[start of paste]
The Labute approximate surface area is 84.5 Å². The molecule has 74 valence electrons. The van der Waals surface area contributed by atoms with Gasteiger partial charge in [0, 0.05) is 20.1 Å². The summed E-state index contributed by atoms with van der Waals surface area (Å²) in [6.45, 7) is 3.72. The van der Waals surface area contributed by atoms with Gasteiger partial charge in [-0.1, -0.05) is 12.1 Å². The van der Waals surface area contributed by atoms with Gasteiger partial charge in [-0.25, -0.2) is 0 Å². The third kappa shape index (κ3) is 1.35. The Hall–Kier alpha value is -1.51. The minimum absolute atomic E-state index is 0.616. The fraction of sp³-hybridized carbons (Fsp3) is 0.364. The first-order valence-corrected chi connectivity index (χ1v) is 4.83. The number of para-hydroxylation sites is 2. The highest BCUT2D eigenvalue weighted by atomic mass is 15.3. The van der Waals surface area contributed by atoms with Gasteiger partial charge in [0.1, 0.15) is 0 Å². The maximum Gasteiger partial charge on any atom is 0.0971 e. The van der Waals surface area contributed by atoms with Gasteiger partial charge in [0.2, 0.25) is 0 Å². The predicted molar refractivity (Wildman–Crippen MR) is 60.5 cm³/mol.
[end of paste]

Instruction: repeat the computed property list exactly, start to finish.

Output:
The Labute approximate surface area is 84.5 Å². The molecule has 74 valence electrons. The van der Waals surface area contributed by atoms with Gasteiger partial charge in [0, 0.05) is 20.1 Å². The summed E-state index contributed by atoms with van der Waals surface area (Å²) in [6.45, 7) is 3.72. The van der Waals surface area contributed by atoms with Gasteiger partial charge in [-0.1, -0.05) is 12.1 Å². The van der Waals surface area contributed by atoms with Gasteiger partial charge in [-0.25, -0.2) is 0 Å². The third kappa shape index (κ3) is 1.35. The Hall–Kier alpha value is -1.51. The minimum absolute atomic E-state index is 0.616. The fraction of sp³-hybridized carbons (Fsp3) is 0.364. The first-order valence-corrected chi connectivity index (χ1v) is 4.83. The number of para-hydroxylation sites is 2. The highest BCUT2D eigenvalue weighted by atomic mass is 15.3. The van der Waals surface area contributed by atoms with Gasteiger partial charge in [0.1, 0.15) is 0 Å². The maximum Gasteiger partial charge on any atom is 0.0971 e. The van der Waals surface area contributed by atoms with Gasteiger partial charge in [0.2, 0.25) is 0 Å². The predicted molar refractivity (Wildman–Crippen MR) is 60.5 cm³/mol.